The book is pursuing an ambitious goal: that is, to formulate a new set of rules and insights that will be guiding the global economy and aid in tackling challenges common in the present day. Kate Raworth displays a clear vision that is inspirational to interested academic readers. The books manifest the significance of images in the way the world is understood as built around her conviction that images are crucial in how we understand the world. Raworth utilizes metaphors ranging from a Polanyiesque embedding of an economy that is nestling within society and Earth, to the Doughnut. An intuitive image of the Doughnut has been used: its interior represents human deprivation, and the exterior represents planetary degradation. Between them are rings layers. The "social foundation" ring and the "ecological ceiling" ring have the "safe and just space for humanity" as shown in the figure below:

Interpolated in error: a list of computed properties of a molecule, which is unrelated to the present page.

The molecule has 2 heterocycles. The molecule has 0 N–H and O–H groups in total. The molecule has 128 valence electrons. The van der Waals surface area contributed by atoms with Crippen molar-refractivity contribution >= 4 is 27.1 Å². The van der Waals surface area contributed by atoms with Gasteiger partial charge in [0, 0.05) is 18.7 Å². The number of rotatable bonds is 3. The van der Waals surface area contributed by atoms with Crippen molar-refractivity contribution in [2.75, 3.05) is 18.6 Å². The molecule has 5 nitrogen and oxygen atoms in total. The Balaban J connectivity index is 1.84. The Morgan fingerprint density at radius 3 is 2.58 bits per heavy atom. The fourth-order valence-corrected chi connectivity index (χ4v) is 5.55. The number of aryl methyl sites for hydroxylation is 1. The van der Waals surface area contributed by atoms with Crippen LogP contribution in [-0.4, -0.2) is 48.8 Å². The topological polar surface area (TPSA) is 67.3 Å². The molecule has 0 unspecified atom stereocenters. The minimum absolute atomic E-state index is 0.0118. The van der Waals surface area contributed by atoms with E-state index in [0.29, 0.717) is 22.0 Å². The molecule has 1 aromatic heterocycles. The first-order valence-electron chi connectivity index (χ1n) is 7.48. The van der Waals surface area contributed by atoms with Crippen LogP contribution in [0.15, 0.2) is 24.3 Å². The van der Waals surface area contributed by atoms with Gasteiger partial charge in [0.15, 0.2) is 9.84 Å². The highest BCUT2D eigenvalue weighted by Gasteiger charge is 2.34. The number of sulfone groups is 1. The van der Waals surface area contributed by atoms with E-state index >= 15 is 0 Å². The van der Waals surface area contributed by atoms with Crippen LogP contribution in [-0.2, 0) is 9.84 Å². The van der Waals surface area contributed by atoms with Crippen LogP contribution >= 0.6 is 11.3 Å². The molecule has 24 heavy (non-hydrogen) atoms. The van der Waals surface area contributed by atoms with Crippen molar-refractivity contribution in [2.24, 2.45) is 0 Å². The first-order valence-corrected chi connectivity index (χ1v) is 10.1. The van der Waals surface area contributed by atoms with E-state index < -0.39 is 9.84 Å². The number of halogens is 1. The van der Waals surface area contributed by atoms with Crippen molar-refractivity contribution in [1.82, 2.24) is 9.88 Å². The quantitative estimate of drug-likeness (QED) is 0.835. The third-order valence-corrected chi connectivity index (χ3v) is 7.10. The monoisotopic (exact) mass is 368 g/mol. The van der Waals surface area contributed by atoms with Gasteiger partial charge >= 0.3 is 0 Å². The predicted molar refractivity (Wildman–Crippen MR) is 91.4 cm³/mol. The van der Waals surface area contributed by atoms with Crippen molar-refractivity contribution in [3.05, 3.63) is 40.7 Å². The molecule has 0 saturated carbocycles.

The book is typically to be symbolic by the use of Doughnut, especially for an instance where the 21st Century goals get into the Doughnut; the readers are invoked to figure out the economic mindsets will be giving out the best chances of attaining the goals. Raworth's book is revolutionary and contrarian while dissecting seven fundamental principles of economics that she wishes to have them updated on the verge of making the discipline of economics to be useful. She highlights the seven ways that will facilitate thinking like an economist of the 21st Century as follows:

Change of goal, whereby, in order to measure progress, such predominant factor as GDP has to be abolished as the 21st-century calls for economic goals which are far more global and ambitious, essential to meet the needs in the planet;

Asking about the contribution of the economy in a wider perspective, that is 'seeing the big picture' - whereby the market is not self-contained, and that the society is where the economy has been embedded more as opposed to the way it is assumed by the economists;